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Relaxed Muscle | A Heavy Night With… (Rough Trade)
Despite promising to slip off the celebrity radar by disappearing to France to make babies with his new wife and to build a career as a film director in the wake of Pulp’s ‘trial’ separation, Jarvis Cocker has returned rather quickly to the British musical fray. Making a bizarre but enthralling spectacle of himself supporting Lee Hazlewood at the Royal Festival Hall, guesting on the new Pastels album and mucking about with Marianne Faithful, is hardly the way go about hiding from the British media glare.
And now this, Cocker’s first fully-fledged semi-solo album release under the Relaxed Muscle moniker. ‘Different Class’ or ‘We Love Life’ this ain’t, but that’s not say Cocker has cast his distinctive muse asunder.
Those who witnessed the aforementioned Lee Hazlewood support slot will know what to expect, at least sonically speaking. Imagine if you will/can a mangled amalgam of Suicide’s primitive electro-clash, early-Human League synth squelching, latter-day Tricky and erm… (on Muscle Music) Adam Ant. Grinding, unpolished pop noise then, with none of the worthy but dull professional trimmings of Pulp’s most recent work.
Amidst this messy musical debris, Cocker adopts his alter-ego as northern pervert poet Darren Spooner. Addicted to sex (Sexualised), always ready for a fight (Tuff It Out), self-loathing and misogynistic (“I tell you one thing/And I ain’t lying/I rule my woman with a rod of iron”) and in a permanent state of physical/mental despair (Battered).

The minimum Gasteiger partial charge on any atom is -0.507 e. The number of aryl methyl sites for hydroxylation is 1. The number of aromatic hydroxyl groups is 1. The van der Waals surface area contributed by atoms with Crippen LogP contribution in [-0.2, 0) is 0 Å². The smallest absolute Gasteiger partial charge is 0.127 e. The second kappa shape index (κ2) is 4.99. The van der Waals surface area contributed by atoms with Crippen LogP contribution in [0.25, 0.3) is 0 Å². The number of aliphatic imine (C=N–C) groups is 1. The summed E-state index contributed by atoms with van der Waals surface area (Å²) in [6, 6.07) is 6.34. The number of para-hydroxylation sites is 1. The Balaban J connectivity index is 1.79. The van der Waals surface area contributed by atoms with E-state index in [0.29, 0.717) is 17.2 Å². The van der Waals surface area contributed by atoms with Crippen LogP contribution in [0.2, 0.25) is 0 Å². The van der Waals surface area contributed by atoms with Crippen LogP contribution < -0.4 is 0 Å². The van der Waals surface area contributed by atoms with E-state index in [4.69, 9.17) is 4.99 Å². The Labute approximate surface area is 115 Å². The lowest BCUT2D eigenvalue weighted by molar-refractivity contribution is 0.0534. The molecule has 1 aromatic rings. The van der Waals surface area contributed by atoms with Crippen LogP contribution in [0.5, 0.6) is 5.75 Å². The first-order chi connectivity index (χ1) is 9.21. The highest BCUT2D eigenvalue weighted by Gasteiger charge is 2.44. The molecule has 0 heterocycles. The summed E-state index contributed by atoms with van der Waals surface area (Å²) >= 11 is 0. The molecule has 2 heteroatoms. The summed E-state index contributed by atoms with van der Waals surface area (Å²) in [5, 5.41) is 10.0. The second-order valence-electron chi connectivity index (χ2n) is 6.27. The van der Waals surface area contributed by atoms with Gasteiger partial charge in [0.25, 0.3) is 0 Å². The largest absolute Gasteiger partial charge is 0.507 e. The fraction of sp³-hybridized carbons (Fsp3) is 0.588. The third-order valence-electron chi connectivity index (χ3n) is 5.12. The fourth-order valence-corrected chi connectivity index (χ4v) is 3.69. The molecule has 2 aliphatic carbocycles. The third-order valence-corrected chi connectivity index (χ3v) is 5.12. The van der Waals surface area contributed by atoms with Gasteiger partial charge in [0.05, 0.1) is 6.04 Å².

Whether this is all just Cocker letting-off steam after the painful plodding of Pulp’s last two albums, or whether this is a means to expunge some testosterone before switching over to house-husband duties, the magic and mirth of Cocker’s best work still shines through the murky sonic mess. In fact, the deliciously defiant Billy Jack is possibly one of the best pop songs Cocker has given us since Babies and the lamenting Mary (the album’s broken-down ballad ending) comes closer to crystallising the post-Britpop/cocaine comedown malaise he struggled to pin down properly on Pulp’s ‘This Is Hardcore’ album.
Whether this is the end of Cocker’s confusing but compelling musical career or the start of something new, we’re still to find out from the man, but at least with this strange but consistently entertaining side-project we know his gregarious lust for pop life hasn’t been sated just yet. Which is, of course, a good thing.
CWAS #13 - Autumn 2003